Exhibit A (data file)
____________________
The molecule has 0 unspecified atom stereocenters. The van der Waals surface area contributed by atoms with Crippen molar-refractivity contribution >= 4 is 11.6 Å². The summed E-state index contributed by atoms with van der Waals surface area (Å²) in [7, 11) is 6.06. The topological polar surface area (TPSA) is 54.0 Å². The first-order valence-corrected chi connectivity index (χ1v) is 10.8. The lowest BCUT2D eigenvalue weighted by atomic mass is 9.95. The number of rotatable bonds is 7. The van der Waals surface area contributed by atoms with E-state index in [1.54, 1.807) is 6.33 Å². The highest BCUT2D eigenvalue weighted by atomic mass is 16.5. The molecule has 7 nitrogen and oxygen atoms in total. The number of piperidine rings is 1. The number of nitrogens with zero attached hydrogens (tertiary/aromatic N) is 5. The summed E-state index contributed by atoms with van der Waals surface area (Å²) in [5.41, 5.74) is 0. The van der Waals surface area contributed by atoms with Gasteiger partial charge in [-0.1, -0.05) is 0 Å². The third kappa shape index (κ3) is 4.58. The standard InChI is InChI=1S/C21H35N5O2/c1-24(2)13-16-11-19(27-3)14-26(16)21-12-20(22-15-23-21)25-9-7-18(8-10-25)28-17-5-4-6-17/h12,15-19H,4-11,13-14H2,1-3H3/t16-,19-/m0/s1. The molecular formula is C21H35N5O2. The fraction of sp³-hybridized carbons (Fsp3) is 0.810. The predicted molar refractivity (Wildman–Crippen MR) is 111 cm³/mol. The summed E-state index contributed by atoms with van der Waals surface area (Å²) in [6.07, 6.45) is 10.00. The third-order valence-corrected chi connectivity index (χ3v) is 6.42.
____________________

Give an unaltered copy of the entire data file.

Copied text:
The molecule has 0 unspecified atom stereocenters. The van der Waals surface area contributed by atoms with Crippen molar-refractivity contribution >= 4 is 11.6 Å². The summed E-state index contributed by atoms with van der Waals surface area (Å²) in [7, 11) is 6.06. The topological polar surface area (TPSA) is 54.0 Å². The first-order valence-corrected chi connectivity index (χ1v) is 10.8. The lowest BCUT2D eigenvalue weighted by atomic mass is 9.95. The number of rotatable bonds is 7. The van der Waals surface area contributed by atoms with E-state index in [1.54, 1.807) is 6.33 Å². The highest BCUT2D eigenvalue weighted by atomic mass is 16.5. The molecule has 7 nitrogen and oxygen atoms in total. The number of piperidine rings is 1. The number of nitrogens with zero attached hydrogens (tertiary/aromatic N) is 5. The summed E-state index contributed by atoms with van der Waals surface area (Å²) in [5.41, 5.74) is 0. The van der Waals surface area contributed by atoms with Gasteiger partial charge in [-0.1, -0.05) is 0 Å². The third kappa shape index (κ3) is 4.58. The standard InChI is InChI=1S/C21H35N5O2/c1-24(2)13-16-11-19(27-3)14-26(16)21-12-20(22-15-23-21)25-9-7-18(8-10-25)28-17-5-4-6-17/h12,15-19H,4-11,13-14H2,1-3H3/t16-,19-/m0/s1. The molecular formula is C21H35N5O2. The fraction of sp³-hybridized carbons (Fsp3) is 0.810. The predicted molar refractivity (Wildman–Crippen MR) is 111 cm³/mol. The summed E-state index contributed by atoms with van der Waals surface area (Å²) in [6.07, 6.45) is 10.00. The third-order valence-corrected chi connectivity index (χ3v) is 6.42.